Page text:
On August 10, 2021, New York Governor Andrew Cuomo was replaced by Governor Kathy Hochul due to a harassment scandal.
What does the appointment of Kathy Hochul as Governor mean for New York’s coming recreational cannabis?
New York’s legalized marijuana program was reportedly delayed because Cuomo has stalled nominating regulators. No marijuana sales can transpire in the state unless there are regulators to set the rules and make the decisions. According to lawmakers, it will take a year or more for cannabis sales to begin in New York under Cuomo’s leadership.
Lt. Gov. Hochul has pledged that getting the state’s marijuana sales program off the ground will be a top priority. On September 22, 2021, Gov. Hochul named Reuben McDaniel, III, and Jessica Garcia as her final two appointees to regulate the state’s adult-use marijuana market, completing the New York marijuana regulatory board.
Gov. Kathy Hochul said on January 5, 2022, during her State of the State speech, that the state would create a $200 million fund to assist social equity applicants pursuing adult-use cannabis company licenses. New York is working to make the state’s cannabis market the most diverse and inclusive in the nation, and this fund will provide startup finance to social equity applicants as part of its efforts to do so.
We anticipate that the appointment of Lt. Governor Hochul to Governor could positively impact the state’s adult-use cannabis early rollout and the speed of New York’s cannabis program’s growth. In an interview, she commented that legalization is “long-overdue” and “we need the money.” She will gain much political capital by embracing adult-use cannabis as her first success story. It will not be surprising if the ball starts rolling rapidly.
The CCB has announced that they would begin accepting applications for social equity retail licenses starting on August 25th and ending on September 26, 2022.
Most experts agree New York may be one of the hottest cannabis markets in the United States. According to the New York Comptroller, legalization may help the state make 3.1 billion dollars. Brightfield Group, a Chicago-based research firm, puts it at 2.2 billion dollars by 2023 if legalization occurs by 2021, making New York the second-largest cannabis market! The common-sense notion is that the size of the state’s population, wealth, and open culture, makes it clear that the opportunity for earnings is vast.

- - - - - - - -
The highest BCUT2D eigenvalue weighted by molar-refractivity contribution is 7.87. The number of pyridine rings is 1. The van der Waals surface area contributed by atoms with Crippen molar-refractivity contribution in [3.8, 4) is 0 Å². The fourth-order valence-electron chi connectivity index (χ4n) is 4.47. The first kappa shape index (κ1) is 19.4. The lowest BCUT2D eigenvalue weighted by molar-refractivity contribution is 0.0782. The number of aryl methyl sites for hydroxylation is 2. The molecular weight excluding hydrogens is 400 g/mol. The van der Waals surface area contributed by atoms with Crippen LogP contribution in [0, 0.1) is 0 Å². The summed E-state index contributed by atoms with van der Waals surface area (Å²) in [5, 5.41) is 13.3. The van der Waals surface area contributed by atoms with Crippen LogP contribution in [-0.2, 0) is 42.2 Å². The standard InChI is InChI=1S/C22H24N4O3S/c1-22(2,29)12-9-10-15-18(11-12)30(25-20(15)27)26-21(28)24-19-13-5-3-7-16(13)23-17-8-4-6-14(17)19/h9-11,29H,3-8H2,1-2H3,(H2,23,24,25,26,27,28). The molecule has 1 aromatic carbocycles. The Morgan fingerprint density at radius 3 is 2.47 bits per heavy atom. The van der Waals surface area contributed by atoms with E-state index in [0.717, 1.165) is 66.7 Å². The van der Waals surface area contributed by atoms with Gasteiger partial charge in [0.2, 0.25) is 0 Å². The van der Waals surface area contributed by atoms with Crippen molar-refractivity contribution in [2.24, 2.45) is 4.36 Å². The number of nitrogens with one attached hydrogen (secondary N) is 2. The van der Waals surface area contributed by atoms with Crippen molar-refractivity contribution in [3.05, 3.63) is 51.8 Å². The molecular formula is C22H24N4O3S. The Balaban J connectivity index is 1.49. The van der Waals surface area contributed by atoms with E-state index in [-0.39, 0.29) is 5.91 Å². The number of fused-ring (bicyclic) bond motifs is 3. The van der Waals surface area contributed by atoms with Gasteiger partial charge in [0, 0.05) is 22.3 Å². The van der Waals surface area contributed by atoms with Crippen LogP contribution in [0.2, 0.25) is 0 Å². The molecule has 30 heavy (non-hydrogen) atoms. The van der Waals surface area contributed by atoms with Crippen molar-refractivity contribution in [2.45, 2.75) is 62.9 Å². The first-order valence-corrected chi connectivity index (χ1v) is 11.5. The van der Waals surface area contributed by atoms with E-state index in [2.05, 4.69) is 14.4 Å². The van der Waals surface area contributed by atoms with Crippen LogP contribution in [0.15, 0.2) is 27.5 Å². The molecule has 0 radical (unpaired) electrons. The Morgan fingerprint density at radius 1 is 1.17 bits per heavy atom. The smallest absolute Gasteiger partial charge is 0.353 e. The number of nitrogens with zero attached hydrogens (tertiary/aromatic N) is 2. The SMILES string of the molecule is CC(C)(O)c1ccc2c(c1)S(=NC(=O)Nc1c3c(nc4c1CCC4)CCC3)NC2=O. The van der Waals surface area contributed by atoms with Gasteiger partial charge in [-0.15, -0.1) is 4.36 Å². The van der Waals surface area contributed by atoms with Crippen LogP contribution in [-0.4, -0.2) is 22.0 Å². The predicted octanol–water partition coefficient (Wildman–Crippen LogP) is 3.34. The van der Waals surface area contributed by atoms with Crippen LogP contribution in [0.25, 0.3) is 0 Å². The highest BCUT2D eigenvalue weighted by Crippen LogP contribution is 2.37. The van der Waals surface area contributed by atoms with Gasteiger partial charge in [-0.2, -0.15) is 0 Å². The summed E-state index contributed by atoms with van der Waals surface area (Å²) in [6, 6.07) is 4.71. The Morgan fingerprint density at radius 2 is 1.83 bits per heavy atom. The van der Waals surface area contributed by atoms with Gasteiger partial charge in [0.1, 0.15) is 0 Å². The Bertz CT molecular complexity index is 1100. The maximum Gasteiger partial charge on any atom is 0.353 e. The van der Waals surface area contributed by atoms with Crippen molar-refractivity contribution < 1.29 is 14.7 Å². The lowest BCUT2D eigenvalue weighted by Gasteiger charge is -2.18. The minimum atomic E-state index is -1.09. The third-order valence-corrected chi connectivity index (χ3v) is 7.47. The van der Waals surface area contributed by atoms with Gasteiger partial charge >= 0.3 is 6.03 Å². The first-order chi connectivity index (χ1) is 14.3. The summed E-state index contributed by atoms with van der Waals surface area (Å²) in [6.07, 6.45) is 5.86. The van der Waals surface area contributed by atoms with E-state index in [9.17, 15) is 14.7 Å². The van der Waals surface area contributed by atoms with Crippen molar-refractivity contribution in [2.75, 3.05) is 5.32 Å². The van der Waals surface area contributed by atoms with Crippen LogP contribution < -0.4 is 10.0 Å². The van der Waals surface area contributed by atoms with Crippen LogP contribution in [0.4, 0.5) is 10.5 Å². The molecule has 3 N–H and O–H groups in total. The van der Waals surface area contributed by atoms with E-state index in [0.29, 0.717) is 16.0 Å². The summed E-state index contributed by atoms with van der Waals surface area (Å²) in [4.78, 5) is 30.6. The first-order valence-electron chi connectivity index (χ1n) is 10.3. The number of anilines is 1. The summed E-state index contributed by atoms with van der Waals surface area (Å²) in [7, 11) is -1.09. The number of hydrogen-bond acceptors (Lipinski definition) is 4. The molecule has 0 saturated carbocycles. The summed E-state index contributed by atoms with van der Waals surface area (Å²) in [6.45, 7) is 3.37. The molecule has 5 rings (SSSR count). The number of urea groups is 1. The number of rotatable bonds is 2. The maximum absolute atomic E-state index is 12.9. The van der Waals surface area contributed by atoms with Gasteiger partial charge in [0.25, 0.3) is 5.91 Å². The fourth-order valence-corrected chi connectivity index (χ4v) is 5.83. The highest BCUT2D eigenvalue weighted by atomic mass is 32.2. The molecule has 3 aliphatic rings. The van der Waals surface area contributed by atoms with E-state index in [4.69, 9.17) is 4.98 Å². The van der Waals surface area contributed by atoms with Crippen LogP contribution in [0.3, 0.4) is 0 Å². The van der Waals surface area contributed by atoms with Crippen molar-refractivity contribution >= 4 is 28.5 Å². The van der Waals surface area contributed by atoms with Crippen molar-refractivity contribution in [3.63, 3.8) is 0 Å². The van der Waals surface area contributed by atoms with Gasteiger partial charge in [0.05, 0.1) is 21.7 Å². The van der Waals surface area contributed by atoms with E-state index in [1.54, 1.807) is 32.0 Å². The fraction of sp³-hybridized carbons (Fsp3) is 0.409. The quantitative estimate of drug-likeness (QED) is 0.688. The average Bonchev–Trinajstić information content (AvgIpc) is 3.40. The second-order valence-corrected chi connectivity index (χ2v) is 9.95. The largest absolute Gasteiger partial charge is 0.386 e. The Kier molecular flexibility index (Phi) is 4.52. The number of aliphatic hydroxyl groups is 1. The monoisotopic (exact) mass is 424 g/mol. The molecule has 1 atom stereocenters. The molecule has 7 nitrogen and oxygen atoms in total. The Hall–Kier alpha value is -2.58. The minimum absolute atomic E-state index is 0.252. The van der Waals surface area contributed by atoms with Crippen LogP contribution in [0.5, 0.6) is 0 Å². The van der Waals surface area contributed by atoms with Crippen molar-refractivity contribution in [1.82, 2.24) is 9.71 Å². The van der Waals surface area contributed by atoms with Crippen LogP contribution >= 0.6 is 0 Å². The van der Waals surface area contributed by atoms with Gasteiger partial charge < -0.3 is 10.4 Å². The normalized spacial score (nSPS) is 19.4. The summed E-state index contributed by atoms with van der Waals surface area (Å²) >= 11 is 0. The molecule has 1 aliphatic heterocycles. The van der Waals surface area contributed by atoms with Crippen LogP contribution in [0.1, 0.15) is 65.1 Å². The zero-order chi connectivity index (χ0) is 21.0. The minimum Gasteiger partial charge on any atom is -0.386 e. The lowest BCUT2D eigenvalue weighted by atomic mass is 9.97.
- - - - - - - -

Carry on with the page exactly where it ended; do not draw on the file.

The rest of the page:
One of the provisions of the MRTA gave local governments the option of opting out of the state-issuing licenses for marijuana dispensaries and on-site consumption lounges until December 31, 2021. A town, city, or village determined to outright ban or restrict marijuana must adopt a local law requesting the prohibition of dispensaries or consumption lounges in their jurisdiction.
Now that the deadline has passed, out of New York’s 1,520 municipalities, 754 opted out of dispensaries, and 877 opted out of consumption sites. Please view the list of municipalities that have chosen to prohibit the establishment of adult-use marijuana stores and on-site consumption lounges in their jurisdiction here.
So, how much do you need to start a dispensary? Here are the costs and capital requirements associated with opening a dispensary.
Dispensary license fees depend on which license you applied for. A conditional adult-use retail license fee in New York costs $2000. Meanwhile, a general dispensary license costs $1000 for application fee, $7000 for license fee, and $3000 for limited retail consumption facility.